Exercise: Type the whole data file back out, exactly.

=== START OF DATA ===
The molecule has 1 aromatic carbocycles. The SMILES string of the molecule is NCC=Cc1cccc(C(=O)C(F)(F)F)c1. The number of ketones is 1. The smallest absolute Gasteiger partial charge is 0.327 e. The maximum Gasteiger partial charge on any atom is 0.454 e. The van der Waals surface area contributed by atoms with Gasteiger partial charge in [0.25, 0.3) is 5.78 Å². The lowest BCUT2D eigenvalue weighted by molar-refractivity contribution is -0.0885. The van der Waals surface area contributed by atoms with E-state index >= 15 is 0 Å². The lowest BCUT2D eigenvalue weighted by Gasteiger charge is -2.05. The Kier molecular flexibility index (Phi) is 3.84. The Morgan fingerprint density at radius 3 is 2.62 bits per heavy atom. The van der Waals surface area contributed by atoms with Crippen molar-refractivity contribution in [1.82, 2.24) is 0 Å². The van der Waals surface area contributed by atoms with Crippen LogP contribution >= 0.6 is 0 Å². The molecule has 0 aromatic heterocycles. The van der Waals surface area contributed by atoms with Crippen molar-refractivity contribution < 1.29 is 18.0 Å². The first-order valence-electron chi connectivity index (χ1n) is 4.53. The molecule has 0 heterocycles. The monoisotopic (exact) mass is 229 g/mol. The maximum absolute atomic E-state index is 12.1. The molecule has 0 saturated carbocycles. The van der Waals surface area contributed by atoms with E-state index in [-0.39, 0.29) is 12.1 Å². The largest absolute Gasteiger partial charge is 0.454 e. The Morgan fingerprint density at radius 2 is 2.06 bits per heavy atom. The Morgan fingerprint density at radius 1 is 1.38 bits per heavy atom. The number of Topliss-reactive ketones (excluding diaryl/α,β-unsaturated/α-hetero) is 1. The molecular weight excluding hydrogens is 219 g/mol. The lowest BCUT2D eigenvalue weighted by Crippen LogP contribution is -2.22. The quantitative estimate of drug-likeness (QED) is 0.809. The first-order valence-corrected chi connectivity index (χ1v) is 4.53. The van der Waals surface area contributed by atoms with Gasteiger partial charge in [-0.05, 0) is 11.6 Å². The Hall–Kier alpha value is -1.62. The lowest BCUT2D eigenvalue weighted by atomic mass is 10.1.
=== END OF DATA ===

The molecule has 1 aromatic carbocycles. The SMILES string of the molecule is NCC=Cc1cccc(C(=O)C(F)(F)F)c1. The number of ketones is 1. The smallest absolute Gasteiger partial charge is 0.327 e. The maximum Gasteiger partial charge on any atom is 0.454 e. The van der Waals surface area contributed by atoms with Gasteiger partial charge in [0.25, 0.3) is 5.78 Å². The lowest BCUT2D eigenvalue weighted by molar-refractivity contribution is -0.0885. The van der Waals surface area contributed by atoms with E-state index >= 15 is 0 Å². The lowest BCUT2D eigenvalue weighted by Gasteiger charge is -2.05. The Kier molecular flexibility index (Phi) is 3.84. The Morgan fingerprint density at radius 3 is 2.62 bits per heavy atom. The van der Waals surface area contributed by atoms with Crippen molar-refractivity contribution in [1.82, 2.24) is 0 Å². The van der Waals surface area contributed by atoms with Crippen LogP contribution >= 0.6 is 0 Å². The molecule has 0 aromatic heterocycles. The van der Waals surface area contributed by atoms with Crippen molar-refractivity contribution < 1.29 is 18.0 Å². The first-order valence-electron chi connectivity index (χ1n) is 4.53. The molecule has 0 heterocycles. The monoisotopic (exact) mass is 229 g/mol. The maximum absolute atomic E-state index is 12.1. The molecule has 0 saturated carbocycles. The van der Waals surface area contributed by atoms with E-state index in [-0.39, 0.29) is 12.1 Å². The largest absolute Gasteiger partial charge is 0.454 e. The Morgan fingerprint density at radius 2 is 2.06 bits per heavy atom. The Morgan fingerprint density at radius 1 is 1.38 bits per heavy atom. The number of Topliss-reactive ketones (excluding diaryl/α,β-unsaturated/α-hetero) is 1. The molecular weight excluding hydrogens is 219 g/mol. The lowest BCUT2D eigenvalue weighted by Crippen LogP contribution is -2.22. The quantitative estimate of drug-likeness (QED) is 0.809. The first-order valence-corrected chi connectivity index (χ1v) is 4.53. The van der Waals surface area contributed by atoms with Gasteiger partial charge in [-0.05, 0) is 11.6 Å². The Hall–Kier alpha value is -1.62. The lowest BCUT2D eigenvalue weighted by atomic mass is 10.1.